The researchers trained their intrusion detection model based on ABC and RNN using a dataset that was used to establish algorithms to detect a cyberattack and contained a large quantity of Internet traffic data for training and analysis. After priming their RNN-ABC, the researchers carried out a sequence of assessments to measure its performance in identifying and quantifying cyberattacks.

The research produced findings that were highly effective in classifying new attacks with an astonishing accuracy of 91.65%. The researchers also concluded that the model's accuracy in classifying cyberattacks was greater when the "colony" size of its ABC swarm intelligence was larger. Therefore, a greater number of "artificial bees" contributing to the model improved the overall confidence in the solution. With the increasing number of IoT devices present on the Internet and connecting to the cloud, the potential increase in using these devices as a part of a swarm to identity a potential threat can ultimately lead to mitigating the risk. So, how do we pull this all together?

First, and most importantly, swarm intelligence needs a large colony size to enable devices that can communicate information and process relevant data for the swarm versus just network traffic alone. With the increasing presence of IoT devices that have a simple behavioral model, this is possible. 

Second, we need a mesh-style Internet protocol that allows a reliable method for the devices to communicate and provide information to the ABC-RNN model and each other. This large-scale, peer-to-peer protocol does not yet exist at the time of writing this article.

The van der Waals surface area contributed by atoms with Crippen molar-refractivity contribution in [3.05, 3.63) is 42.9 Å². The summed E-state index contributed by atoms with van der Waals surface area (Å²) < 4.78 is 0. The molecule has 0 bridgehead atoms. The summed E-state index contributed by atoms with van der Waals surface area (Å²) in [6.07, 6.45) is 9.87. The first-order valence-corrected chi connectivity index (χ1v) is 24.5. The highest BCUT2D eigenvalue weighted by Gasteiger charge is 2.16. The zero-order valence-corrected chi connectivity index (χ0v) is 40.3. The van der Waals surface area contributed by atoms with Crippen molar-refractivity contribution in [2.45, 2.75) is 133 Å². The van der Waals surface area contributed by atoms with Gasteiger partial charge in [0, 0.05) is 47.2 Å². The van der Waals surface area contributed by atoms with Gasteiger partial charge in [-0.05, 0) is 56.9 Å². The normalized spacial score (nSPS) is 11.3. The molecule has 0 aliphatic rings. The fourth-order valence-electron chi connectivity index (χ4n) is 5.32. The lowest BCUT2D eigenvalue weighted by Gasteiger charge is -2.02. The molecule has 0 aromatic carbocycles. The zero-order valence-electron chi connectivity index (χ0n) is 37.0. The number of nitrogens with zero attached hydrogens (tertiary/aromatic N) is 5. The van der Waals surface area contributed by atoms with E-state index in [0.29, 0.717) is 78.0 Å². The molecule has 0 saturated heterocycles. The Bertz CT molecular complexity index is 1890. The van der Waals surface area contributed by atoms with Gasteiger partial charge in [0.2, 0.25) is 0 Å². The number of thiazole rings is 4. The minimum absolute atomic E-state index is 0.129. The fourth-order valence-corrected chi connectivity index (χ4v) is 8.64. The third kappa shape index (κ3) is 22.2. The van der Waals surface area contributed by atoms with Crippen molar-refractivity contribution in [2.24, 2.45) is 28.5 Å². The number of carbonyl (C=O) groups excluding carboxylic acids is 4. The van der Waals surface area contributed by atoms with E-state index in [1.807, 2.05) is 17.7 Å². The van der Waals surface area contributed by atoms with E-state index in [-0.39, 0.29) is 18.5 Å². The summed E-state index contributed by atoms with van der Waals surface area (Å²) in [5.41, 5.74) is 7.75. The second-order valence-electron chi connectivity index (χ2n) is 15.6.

Third, the ABC-RNN model needs rules, policies, and output that can classify any findings in human-readable, actionable results and for machine-to-machine automation. Technology like STIX and TAXII have begun to embrace and address this type of problem but fall short for peer-to-peer communications at scale (requirement No. 2). Finally, there is cloud security. The trust of data being processed in the model must be reliable and accurate or the entire system can be abused.

The purpose of swarm intelligence is to create a new method for determining the risk of cyberattacks via an untraditional method. This concept, using something new, innovative, and potentially highly reliable, is what the cloud needs for protection versus traditional methods migrated to the cloud. While you consider the protection you need for the cloud, sometimes you need to think outside of the box. Swarm intelligence is just one potential method and, realistically, if you read this 10 years from now, it might be the de facto method for protecting the cloud and/or IoT devices.

About the Author(s)

Morey Haber

Chief Security Officer, BeyondTrust

With more than 20 years of IT industry experience and author of Privileged Attack Vectors and Asset Attack Vectors, Morey Haber joined BeyondTrust in 2012 as a part of the eEye Digital Security acquisition. He currently oversees the vision for BeyondTrust technology encompassing privileged access management, remote access, and vulnerability management solutions, and BeyondTrust's own internal information security strategies.